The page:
Is Bifurcation Helpful or Harmful to Plaintiff eDiscovery?
In Physicians Healthsource, Inc. v. Janssen Pharmaceuticals, Inc. Civil Action No. 12-2132 (FLW)(D.N.J. February 4, 2014), Plaintiff alleged two unsolicited faxes sent by Defendant regarding the drug Levaquin violated the Telephone Consumer Protection Act (TCPA), which might warrant a class action lawsuit. The defense argued the faxes were informational (regarding a Tier change of Levaquin) and therefore exempt from the TCPA and filed a motion to dismiss, which the court granted. Plaintiff then filed a Motion for Reconsideration based on new evidence, and the court denied this motion but granted Plaintiff leave to file an Amended Complaint.
In response to the Amended Complaint, Defendant filed a Motion to Bifurcate discovery into two phases: the first to whether the faxes were informational (exempt under TCPA as opposed to advertisements) and the second phase would be on all other matters, including class action issues. Defendant sought to bifurcate because it planned on filing a Motion for Summary Judgment after the first discovery phase was complete.
Plaintiff objected to bifurcation, claiming there would be issues of fact (the documents already provided did not show a Tier ranking change) and that Defendant did not show any evidence of expected time or money savings by bifurcating discovery. Plaintiff averred bifurcation would further delay the case, which had already been pending for 18 months due to Defendant’s insistence that the faxes regarded a Tier change. Plaintiff also sought database information, and was afraid that further delay might compromise the integrity of such electronic databases.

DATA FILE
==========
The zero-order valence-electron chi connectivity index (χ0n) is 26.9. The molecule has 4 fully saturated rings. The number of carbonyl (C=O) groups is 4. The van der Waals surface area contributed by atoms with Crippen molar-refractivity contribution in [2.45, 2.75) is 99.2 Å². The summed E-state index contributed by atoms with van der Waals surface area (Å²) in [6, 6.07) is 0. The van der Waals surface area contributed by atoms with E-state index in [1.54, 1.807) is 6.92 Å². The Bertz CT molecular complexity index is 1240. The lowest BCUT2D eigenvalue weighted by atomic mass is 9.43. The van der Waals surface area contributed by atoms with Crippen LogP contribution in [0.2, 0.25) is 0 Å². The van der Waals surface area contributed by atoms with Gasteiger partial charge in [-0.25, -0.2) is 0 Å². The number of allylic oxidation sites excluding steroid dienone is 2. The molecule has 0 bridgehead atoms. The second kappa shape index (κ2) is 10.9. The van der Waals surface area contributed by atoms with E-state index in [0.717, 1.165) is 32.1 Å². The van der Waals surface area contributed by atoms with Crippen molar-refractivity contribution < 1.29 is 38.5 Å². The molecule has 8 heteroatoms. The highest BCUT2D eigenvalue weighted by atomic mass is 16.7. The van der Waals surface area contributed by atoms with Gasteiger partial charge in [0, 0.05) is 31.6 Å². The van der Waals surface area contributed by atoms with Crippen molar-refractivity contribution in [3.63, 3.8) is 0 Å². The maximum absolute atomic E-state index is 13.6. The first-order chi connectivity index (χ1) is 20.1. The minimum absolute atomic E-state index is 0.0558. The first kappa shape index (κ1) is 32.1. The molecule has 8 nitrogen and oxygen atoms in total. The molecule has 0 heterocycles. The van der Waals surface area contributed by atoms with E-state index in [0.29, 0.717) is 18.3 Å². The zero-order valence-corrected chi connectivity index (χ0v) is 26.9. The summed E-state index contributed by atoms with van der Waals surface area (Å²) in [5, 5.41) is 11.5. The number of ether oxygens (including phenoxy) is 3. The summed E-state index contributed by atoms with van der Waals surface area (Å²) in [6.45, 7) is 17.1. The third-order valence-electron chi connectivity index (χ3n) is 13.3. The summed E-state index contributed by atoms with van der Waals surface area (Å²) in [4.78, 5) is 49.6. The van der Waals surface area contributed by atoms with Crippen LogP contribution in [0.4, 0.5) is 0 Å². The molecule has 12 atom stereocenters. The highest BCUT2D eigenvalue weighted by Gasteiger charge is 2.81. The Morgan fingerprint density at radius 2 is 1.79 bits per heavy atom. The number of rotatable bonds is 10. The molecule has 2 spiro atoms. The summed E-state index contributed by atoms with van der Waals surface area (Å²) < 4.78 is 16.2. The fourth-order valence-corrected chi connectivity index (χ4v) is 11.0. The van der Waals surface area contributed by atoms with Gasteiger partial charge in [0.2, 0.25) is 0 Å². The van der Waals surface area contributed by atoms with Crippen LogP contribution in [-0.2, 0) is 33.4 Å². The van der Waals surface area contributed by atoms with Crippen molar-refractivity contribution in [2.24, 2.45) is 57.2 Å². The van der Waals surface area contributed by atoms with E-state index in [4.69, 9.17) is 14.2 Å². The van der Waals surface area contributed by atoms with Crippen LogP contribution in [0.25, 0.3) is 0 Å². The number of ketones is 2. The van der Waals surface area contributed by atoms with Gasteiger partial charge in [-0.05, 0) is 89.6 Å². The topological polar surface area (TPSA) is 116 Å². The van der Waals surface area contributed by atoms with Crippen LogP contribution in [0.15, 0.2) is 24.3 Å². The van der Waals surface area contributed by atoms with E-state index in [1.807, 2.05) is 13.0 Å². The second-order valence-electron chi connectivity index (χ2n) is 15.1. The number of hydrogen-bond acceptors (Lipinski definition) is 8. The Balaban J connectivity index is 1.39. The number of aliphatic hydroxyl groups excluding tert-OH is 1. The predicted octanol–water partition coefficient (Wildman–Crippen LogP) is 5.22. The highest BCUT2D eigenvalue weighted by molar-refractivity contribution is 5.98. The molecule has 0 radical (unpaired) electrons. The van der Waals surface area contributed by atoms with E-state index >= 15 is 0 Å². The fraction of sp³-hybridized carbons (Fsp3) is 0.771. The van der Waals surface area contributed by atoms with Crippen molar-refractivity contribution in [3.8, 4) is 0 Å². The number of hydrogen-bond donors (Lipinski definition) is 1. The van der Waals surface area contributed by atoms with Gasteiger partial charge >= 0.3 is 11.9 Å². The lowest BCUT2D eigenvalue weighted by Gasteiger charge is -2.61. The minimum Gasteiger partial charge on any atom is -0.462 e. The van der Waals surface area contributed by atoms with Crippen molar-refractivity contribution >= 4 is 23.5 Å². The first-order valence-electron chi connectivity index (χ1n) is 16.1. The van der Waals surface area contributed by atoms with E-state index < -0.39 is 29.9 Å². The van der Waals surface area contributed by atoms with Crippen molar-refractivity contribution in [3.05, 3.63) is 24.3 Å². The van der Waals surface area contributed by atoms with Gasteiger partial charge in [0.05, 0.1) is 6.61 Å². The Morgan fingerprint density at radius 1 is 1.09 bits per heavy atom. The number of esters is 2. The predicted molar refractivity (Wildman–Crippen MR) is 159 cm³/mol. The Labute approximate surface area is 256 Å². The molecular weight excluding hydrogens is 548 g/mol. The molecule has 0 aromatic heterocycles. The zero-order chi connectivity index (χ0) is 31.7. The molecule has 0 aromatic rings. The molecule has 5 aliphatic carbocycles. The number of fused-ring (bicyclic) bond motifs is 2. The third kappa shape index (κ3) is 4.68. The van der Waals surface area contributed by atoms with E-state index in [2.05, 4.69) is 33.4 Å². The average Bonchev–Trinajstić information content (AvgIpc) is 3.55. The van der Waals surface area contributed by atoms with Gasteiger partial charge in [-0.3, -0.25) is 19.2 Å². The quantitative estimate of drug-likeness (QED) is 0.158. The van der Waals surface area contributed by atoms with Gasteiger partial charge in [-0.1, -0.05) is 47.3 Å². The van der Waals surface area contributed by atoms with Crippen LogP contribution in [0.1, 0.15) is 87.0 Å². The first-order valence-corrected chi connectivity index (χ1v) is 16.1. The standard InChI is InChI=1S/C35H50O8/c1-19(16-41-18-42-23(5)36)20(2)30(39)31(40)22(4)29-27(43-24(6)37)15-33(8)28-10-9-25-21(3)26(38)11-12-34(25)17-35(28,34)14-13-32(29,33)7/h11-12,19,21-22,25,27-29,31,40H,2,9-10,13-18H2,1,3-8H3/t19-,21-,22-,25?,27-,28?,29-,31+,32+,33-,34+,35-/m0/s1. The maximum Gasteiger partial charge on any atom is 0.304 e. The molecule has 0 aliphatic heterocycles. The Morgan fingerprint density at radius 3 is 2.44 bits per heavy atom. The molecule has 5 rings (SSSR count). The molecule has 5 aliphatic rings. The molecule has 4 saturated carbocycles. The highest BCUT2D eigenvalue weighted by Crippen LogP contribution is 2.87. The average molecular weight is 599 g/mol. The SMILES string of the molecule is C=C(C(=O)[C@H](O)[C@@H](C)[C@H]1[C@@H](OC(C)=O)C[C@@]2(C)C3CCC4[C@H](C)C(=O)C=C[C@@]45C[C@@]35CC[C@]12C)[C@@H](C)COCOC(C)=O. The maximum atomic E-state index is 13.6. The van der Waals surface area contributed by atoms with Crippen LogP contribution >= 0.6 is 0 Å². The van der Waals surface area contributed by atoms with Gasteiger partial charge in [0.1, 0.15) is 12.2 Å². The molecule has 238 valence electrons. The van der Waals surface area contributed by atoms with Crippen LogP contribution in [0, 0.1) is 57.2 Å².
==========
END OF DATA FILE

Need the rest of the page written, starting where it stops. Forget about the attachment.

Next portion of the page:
The court turned to Federal Rule 42(b): “[f]or convenience, to avoid prejudice, or expedite and economize, the court may order a separate trial of one or more separate issues, claims, crossclaims, counterclaims, or third party claims.” The court has wide discretion concerning bifurcation. In this case, the court agreed that bifurcation is warranted as the proposed first stage of discovery is narrow and potentially dispositive. Further, the narrow issue of whether the faxes were exempt from the TCPA are completely distinct from the class action issues with no danger of duplication, so the court found bifurcation could potentially save both parties substantial costs and burdens. Finally, the court noted that defendants had already notified third parties of the lawsuit and put them on notice to preserve all evidence, so Plaintiff’s fear that the data would be deleted was unwarranted.